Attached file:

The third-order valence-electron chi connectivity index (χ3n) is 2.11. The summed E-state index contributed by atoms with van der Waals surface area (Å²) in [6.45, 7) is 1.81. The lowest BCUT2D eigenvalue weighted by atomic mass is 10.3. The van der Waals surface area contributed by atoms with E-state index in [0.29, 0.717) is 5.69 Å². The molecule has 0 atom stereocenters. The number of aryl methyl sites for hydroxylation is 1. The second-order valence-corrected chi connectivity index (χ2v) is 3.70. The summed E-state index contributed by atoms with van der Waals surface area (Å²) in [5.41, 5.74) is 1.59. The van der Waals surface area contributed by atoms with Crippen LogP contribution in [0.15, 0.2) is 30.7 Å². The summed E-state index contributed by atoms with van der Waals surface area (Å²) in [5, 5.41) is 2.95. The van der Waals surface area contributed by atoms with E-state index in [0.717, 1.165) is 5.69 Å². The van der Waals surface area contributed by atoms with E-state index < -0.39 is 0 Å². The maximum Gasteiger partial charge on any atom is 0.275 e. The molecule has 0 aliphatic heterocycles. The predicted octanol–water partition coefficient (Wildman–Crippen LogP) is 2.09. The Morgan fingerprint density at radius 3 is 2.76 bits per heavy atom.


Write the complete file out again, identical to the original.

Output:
The third-order valence-electron chi connectivity index (χ3n) is 2.11. The summed E-state index contributed by atoms with van der Waals surface area (Å²) in [6.45, 7) is 1.81. The lowest BCUT2D eigenvalue weighted by atomic mass is 10.3. The van der Waals surface area contributed by atoms with E-state index in [0.29, 0.717) is 5.69 Å². The molecule has 0 atom stereocenters. The number of aryl methyl sites for hydroxylation is 1. The second-order valence-corrected chi connectivity index (χ2v) is 3.70. The summed E-state index contributed by atoms with van der Waals surface area (Å²) in [5.41, 5.74) is 1.59. The van der Waals surface area contributed by atoms with Crippen LogP contribution in [0.15, 0.2) is 30.7 Å². The summed E-state index contributed by atoms with van der Waals surface area (Å²) in [5, 5.41) is 2.95. The van der Waals surface area contributed by atoms with E-state index in [0.717, 1.165) is 5.69 Å². The van der Waals surface area contributed by atoms with E-state index < -0.39 is 0 Å². The maximum Gasteiger partial charge on any atom is 0.275 e. The molecule has 0 aliphatic heterocycles. The predicted octanol–water partition coefficient (Wildman–Crippen LogP) is 2.09. The Morgan fingerprint density at radius 3 is 2.76 bits per heavy atom.